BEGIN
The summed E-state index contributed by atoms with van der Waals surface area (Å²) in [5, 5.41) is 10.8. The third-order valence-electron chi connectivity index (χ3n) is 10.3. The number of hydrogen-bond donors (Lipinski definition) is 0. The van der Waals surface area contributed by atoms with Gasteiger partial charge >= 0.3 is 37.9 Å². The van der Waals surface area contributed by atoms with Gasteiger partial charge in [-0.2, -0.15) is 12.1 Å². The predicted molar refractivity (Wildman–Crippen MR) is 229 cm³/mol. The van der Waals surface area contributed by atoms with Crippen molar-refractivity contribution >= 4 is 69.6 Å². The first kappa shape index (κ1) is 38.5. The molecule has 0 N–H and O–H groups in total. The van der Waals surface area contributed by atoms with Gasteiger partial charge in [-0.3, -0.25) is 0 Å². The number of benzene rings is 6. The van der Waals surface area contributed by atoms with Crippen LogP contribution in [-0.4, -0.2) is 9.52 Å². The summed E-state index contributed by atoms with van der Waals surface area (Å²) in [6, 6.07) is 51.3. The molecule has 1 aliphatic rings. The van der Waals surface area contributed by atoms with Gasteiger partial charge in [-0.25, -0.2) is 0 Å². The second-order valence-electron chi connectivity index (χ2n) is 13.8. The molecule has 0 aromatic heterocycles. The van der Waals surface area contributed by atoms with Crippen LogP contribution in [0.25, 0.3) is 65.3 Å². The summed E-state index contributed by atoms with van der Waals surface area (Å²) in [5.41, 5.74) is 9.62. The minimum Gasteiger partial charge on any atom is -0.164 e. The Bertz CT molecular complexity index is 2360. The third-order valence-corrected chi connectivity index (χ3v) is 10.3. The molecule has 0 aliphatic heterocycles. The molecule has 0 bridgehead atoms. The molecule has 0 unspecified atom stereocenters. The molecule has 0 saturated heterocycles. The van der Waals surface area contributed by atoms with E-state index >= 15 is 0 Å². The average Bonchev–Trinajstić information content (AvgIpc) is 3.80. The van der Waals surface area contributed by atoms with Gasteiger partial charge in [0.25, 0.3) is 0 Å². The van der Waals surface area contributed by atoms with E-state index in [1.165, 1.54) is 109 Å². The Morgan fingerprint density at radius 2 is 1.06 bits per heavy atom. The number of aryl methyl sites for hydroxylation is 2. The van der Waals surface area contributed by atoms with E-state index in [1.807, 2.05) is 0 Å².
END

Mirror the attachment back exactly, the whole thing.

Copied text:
The summed E-state index contributed by atoms with van der Waals surface area (Å²) in [5, 5.41) is 10.8. The third-order valence-electron chi connectivity index (χ3n) is 10.3. The number of hydrogen-bond donors (Lipinski definition) is 0. The van der Waals surface area contributed by atoms with Gasteiger partial charge >= 0.3 is 37.9 Å². The van der Waals surface area contributed by atoms with Gasteiger partial charge in [-0.2, -0.15) is 12.1 Å². The predicted molar refractivity (Wildman–Crippen MR) is 229 cm³/mol. The van der Waals surface area contributed by atoms with Crippen molar-refractivity contribution >= 4 is 69.6 Å². The first kappa shape index (κ1) is 38.5. The molecule has 0 N–H and O–H groups in total. The van der Waals surface area contributed by atoms with Gasteiger partial charge in [-0.3, -0.25) is 0 Å². The number of benzene rings is 6. The van der Waals surface area contributed by atoms with Crippen LogP contribution in [-0.4, -0.2) is 9.52 Å². The summed E-state index contributed by atoms with van der Waals surface area (Å²) in [6, 6.07) is 51.3. The molecule has 1 aliphatic rings. The van der Waals surface area contributed by atoms with Gasteiger partial charge in [-0.25, -0.2) is 0 Å². The second-order valence-electron chi connectivity index (χ2n) is 13.8. The molecule has 0 aromatic heterocycles. The van der Waals surface area contributed by atoms with Crippen LogP contribution in [0.25, 0.3) is 65.3 Å². The summed E-state index contributed by atoms with van der Waals surface area (Å²) in [5.41, 5.74) is 9.62. The minimum Gasteiger partial charge on any atom is -0.164 e. The Bertz CT molecular complexity index is 2360. The third-order valence-corrected chi connectivity index (χ3v) is 10.3. The molecule has 0 aliphatic heterocycles. The molecule has 0 bridgehead atoms. The molecule has 0 unspecified atom stereocenters. The molecule has 0 saturated heterocycles. The van der Waals surface area contributed by atoms with E-state index >= 15 is 0 Å². The average Bonchev–Trinajstić information content (AvgIpc) is 3.80. The van der Waals surface area contributed by atoms with Gasteiger partial charge in [0.25, 0.3) is 0 Å². The van der Waals surface area contributed by atoms with E-state index in [1.165, 1.54) is 109 Å². The Morgan fingerprint density at radius 2 is 1.06 bits per heavy atom. The number of aryl methyl sites for hydroxylation is 2. The van der Waals surface area contributed by atoms with E-state index in [1.807, 2.05) is 0 Å².